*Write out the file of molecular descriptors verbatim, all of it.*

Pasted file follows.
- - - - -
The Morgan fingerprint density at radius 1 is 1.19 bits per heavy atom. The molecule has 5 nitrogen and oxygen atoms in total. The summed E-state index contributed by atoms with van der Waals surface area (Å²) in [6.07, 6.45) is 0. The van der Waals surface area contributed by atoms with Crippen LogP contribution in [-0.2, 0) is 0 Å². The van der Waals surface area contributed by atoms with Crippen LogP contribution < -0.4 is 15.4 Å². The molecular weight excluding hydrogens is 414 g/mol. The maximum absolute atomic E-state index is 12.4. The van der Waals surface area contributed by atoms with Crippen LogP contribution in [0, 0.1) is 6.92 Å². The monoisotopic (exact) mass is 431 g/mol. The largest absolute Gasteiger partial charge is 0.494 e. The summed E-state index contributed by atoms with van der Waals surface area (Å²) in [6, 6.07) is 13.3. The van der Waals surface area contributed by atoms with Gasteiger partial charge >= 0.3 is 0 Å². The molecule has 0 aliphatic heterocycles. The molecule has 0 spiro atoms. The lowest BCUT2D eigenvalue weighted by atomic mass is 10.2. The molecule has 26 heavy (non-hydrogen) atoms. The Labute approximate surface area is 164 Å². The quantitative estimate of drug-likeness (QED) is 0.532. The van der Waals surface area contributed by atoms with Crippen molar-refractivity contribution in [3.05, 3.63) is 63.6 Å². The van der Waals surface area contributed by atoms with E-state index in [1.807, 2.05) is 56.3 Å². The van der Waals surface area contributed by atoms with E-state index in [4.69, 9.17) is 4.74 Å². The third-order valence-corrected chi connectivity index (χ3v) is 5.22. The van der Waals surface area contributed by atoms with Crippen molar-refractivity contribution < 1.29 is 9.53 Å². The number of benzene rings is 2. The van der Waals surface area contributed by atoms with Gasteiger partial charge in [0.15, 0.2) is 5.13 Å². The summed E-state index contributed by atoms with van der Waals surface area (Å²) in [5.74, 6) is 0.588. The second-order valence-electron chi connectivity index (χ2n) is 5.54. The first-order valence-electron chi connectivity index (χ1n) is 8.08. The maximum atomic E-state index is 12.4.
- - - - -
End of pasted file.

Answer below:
The Morgan fingerprint density at radius 1 is 1.19 bits per heavy atom. The molecule has 5 nitrogen and oxygen atoms in total. The summed E-state index contributed by atoms with van der Waals surface area (Å²) in [6.07, 6.45) is 0. The van der Waals surface area contributed by atoms with Crippen LogP contribution in [-0.2, 0) is 0 Å². The van der Waals surface area contributed by atoms with Crippen LogP contribution < -0.4 is 15.4 Å². The molecular weight excluding hydrogens is 414 g/mol. The maximum absolute atomic E-state index is 12.4. The van der Waals surface area contributed by atoms with Crippen LogP contribution in [0, 0.1) is 6.92 Å². The monoisotopic (exact) mass is 431 g/mol. The largest absolute Gasteiger partial charge is 0.494 e. The summed E-state index contributed by atoms with van der Waals surface area (Å²) in [6, 6.07) is 13.3. The van der Waals surface area contributed by atoms with Gasteiger partial charge >= 0.3 is 0 Å². The molecule has 0 aliphatic heterocycles. The molecule has 0 spiro atoms. The lowest BCUT2D eigenvalue weighted by atomic mass is 10.2. The molecule has 26 heavy (non-hydrogen) atoms. The Labute approximate surface area is 164 Å². The quantitative estimate of drug-likeness (QED) is 0.532. The van der Waals surface area contributed by atoms with Crippen molar-refractivity contribution in [3.05, 3.63) is 63.6 Å². The van der Waals surface area contributed by atoms with E-state index in [1.807, 2.05) is 56.3 Å². The van der Waals surface area contributed by atoms with E-state index in [4.69, 9.17) is 4.74 Å². The third-order valence-corrected chi connectivity index (χ3v) is 5.22. The van der Waals surface area contributed by atoms with Crippen molar-refractivity contribution < 1.29 is 9.53 Å². The number of benzene rings is 2. The van der Waals surface area contributed by atoms with Gasteiger partial charge in [0.15, 0.2) is 5.13 Å². The summed E-state index contributed by atoms with van der Waals surface area (Å²) in [5.74, 6) is 0.588. The second-order valence-electron chi connectivity index (χ2n) is 5.54. The first-order valence-electron chi connectivity index (χ1n) is 8.08. The maximum atomic E-state index is 12.4.